Who defends the USCIS’ inability to perform their job? The taxpayer funded Office of Immigration litigation (OIL), part of the U.S. Department of Justice. According to Justice, OIL employs “approximately 250 attorneys” and “100 support staff.” A December 2008 nationwide salary search indicates on average a trial attorney at OIL in Washington, D.C. earns $77,000 annually adding another $20 million a-year cost burden to taxpayers. That figure does not factor in the cost of OIL’s support staff or other ancillary costs to maintain this department.

Do the math. Overhauling the USCIS/INS years ago would have saved taxpayers well over $1 billion dollars on judicial interventions and storage type costs over the last decade alone.

But this ongoing immigration bailout has just begun. There are other problems to tackle such as reducing the incalculable cost of criminal illegal alien crimes against Americans. To attempt to curb this calamity; caused in large part by broken borders and a dysfunctional USCIS, last year Congress authorized another partial bailout: $200 million to fund “a fingerprint database sharing program” with $150 million more slated for the next two years. Reportedly, Congress was spurred into action after “the murder of Houston police officer Rodney Johnson…by an illegal immigrant previously convicted of a crime, was deported,” who returned to the U.S.

What is needed to begin to fix immigration is the immediate restoration of law and order—plus competence at the USCIS, not lawmakers’ noisy platitudes for action that invariably produce costly but minimal results. Unfortunately, thanks to feckless lawmakers that means more taxpayer dollars to bailout the USCIS. It is another crisis American taxpayers did not create but will fund to fix.

Expect immigration reform to make headlines after Barack Obama’s inauguration— a President of the United States whose Kenyan aunt, reportedly, lives illegally in the U.S., as immigrant rights organizations are set to march on Washington on January 21. Calls for a myriad of demands dot their agenda; like a “moratorium on raids and deportations,” “health care for all; and worker justice.”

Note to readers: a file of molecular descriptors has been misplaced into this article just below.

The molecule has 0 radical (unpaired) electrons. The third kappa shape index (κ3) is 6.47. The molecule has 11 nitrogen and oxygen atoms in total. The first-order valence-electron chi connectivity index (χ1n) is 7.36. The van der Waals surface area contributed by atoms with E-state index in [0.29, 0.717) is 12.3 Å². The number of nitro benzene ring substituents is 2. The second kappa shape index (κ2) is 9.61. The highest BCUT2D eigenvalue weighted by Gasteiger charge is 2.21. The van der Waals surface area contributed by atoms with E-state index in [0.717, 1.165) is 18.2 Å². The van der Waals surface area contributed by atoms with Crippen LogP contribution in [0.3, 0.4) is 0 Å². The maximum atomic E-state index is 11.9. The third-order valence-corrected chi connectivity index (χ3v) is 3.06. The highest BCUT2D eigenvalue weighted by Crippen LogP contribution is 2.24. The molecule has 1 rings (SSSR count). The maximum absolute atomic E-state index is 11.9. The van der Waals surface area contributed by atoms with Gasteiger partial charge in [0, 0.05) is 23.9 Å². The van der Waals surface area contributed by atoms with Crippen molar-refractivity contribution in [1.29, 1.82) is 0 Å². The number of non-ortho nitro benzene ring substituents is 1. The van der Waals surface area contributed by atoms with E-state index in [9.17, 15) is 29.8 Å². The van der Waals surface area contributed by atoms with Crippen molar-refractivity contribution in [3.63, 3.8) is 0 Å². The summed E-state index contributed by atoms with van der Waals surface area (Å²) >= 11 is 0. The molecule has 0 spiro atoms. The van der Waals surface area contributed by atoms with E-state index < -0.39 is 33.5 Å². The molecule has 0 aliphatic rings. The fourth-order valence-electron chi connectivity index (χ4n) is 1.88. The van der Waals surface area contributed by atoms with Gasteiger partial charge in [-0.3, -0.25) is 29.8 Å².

To see the USCIS at work, click here.

  • The issue with tort reform is the thousands upon thousands of lawyers who file frivolous claims in the hope of getting rich. The tort reforms commonly being proposed don’t eliminate a plaintiff’s recourse, but lift the standard to pursue a claim. I am all for caps on contingency fees. Punitive damages should be given over to a state fund. Class action cases should be pursued by government lawyers, or eliminated all together. The system is becoming more and more rigged to enrich lawyers with little regard for justice. I loved the line about the numerous complaints ignored by toyota AND the regulatory agencies – either the claims were ridiculous, or regulation doesn’t work well – why would more of it work any better (imagine that, the government being inefficient…). To say we need both more regulation and more trial lawyers is ridiculous. 99% of all lawyers give the rest a bad name.